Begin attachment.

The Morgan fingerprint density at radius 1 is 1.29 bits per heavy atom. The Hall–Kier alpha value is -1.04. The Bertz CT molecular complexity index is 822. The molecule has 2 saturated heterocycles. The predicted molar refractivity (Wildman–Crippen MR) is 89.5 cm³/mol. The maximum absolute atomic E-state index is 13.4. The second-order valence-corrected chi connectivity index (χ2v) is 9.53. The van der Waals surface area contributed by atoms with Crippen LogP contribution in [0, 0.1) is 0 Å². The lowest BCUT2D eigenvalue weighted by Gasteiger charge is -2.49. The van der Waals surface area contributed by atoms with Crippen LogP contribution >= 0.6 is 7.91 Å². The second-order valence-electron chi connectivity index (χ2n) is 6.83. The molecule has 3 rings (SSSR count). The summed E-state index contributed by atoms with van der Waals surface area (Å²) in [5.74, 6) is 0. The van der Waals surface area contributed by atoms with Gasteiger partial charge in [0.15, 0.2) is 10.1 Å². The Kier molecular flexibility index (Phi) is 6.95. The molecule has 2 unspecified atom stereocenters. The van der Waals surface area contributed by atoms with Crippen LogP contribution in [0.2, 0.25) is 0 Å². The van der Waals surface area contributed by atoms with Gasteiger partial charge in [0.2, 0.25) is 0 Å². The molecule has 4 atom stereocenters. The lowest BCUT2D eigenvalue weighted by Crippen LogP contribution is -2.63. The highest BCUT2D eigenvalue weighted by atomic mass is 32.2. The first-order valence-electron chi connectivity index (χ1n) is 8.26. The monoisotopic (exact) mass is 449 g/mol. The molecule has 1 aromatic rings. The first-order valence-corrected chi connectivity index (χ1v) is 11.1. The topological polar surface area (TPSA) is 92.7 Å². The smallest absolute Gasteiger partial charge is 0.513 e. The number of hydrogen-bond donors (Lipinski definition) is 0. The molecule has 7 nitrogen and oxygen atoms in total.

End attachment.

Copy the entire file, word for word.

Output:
The Morgan fingerprint density at radius 1 is 1.29 bits per heavy atom. The Hall–Kier alpha value is -1.04. The Bertz CT molecular complexity index is 822. The molecule has 2 saturated heterocycles. The predicted molar refractivity (Wildman–Crippen MR) is 89.5 cm³/mol. The maximum absolute atomic E-state index is 13.4. The second-order valence-corrected chi connectivity index (χ2v) is 9.53. The van der Waals surface area contributed by atoms with Crippen LogP contribution in [0, 0.1) is 0 Å². The lowest BCUT2D eigenvalue weighted by Gasteiger charge is -2.49. The van der Waals surface area contributed by atoms with Crippen LogP contribution >= 0.6 is 7.91 Å². The second-order valence-electron chi connectivity index (χ2n) is 6.83. The molecule has 3 rings (SSSR count). The summed E-state index contributed by atoms with van der Waals surface area (Å²) in [5.74, 6) is 0. The van der Waals surface area contributed by atoms with Gasteiger partial charge in [0.15, 0.2) is 10.1 Å². The Kier molecular flexibility index (Phi) is 6.95. The molecule has 2 unspecified atom stereocenters. The van der Waals surface area contributed by atoms with Crippen LogP contribution in [0.2, 0.25) is 0 Å². The van der Waals surface area contributed by atoms with Gasteiger partial charge in [0.2, 0.25) is 0 Å². The molecule has 4 atom stereocenters. The lowest BCUT2D eigenvalue weighted by Crippen LogP contribution is -2.63. The highest BCUT2D eigenvalue weighted by atomic mass is 32.2. The first-order valence-electron chi connectivity index (χ1n) is 8.26. The monoisotopic (exact) mass is 449 g/mol. The molecule has 1 aromatic rings. The first-order valence-corrected chi connectivity index (χ1v) is 11.1. The topological polar surface area (TPSA) is 92.7 Å². The smallest absolute Gasteiger partial charge is 0.513 e. The number of hydrogen-bond donors (Lipinski definition) is 0. The molecule has 7 nitrogen and oxygen atoms in total.